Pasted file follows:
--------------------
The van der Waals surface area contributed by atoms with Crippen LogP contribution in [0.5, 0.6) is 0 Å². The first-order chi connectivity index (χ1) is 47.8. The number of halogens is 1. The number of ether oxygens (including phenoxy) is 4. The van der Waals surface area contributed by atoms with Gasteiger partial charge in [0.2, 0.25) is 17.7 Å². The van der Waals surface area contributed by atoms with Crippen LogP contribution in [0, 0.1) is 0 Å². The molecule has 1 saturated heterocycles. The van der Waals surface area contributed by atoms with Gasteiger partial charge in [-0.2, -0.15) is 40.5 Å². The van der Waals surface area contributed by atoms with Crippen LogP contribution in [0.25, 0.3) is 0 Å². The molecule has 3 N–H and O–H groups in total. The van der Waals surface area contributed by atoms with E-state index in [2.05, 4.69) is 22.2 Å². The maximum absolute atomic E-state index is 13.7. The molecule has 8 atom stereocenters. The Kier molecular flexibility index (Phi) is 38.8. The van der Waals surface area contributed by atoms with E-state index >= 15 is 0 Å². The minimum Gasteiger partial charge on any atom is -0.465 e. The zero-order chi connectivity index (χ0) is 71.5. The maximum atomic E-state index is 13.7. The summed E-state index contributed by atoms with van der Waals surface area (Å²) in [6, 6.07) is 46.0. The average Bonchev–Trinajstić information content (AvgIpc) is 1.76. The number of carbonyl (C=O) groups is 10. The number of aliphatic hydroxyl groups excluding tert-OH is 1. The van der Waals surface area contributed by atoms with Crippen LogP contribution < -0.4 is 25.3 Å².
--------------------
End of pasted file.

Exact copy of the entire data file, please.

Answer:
The van der Waals surface area contributed by atoms with Crippen LogP contribution in [0.5, 0.6) is 0 Å². The first-order chi connectivity index (χ1) is 47.8. The number of halogens is 1. The number of ether oxygens (including phenoxy) is 4. The van der Waals surface area contributed by atoms with Gasteiger partial charge in [0.2, 0.25) is 17.7 Å². The van der Waals surface area contributed by atoms with Crippen LogP contribution in [0, 0.1) is 0 Å². The molecule has 1 saturated heterocycles. The van der Waals surface area contributed by atoms with Gasteiger partial charge in [-0.2, -0.15) is 40.5 Å². The van der Waals surface area contributed by atoms with Crippen LogP contribution in [0.25, 0.3) is 0 Å². The molecule has 3 N–H and O–H groups in total. The van der Waals surface area contributed by atoms with E-state index in [2.05, 4.69) is 22.2 Å². The maximum absolute atomic E-state index is 13.7. The molecule has 8 atom stereocenters. The Kier molecular flexibility index (Phi) is 38.8. The van der Waals surface area contributed by atoms with E-state index >= 15 is 0 Å². The minimum Gasteiger partial charge on any atom is -0.465 e. The zero-order chi connectivity index (χ0) is 71.5. The maximum atomic E-state index is 13.7. The summed E-state index contributed by atoms with van der Waals surface area (Å²) in [6, 6.07) is 46.0. The average Bonchev–Trinajstić information content (AvgIpc) is 1.76. The number of carbonyl (C=O) groups is 10. The number of aliphatic hydroxyl groups excluding tert-OH is 1. The van der Waals surface area contributed by atoms with Crippen LogP contribution < -0.4 is 25.3 Å².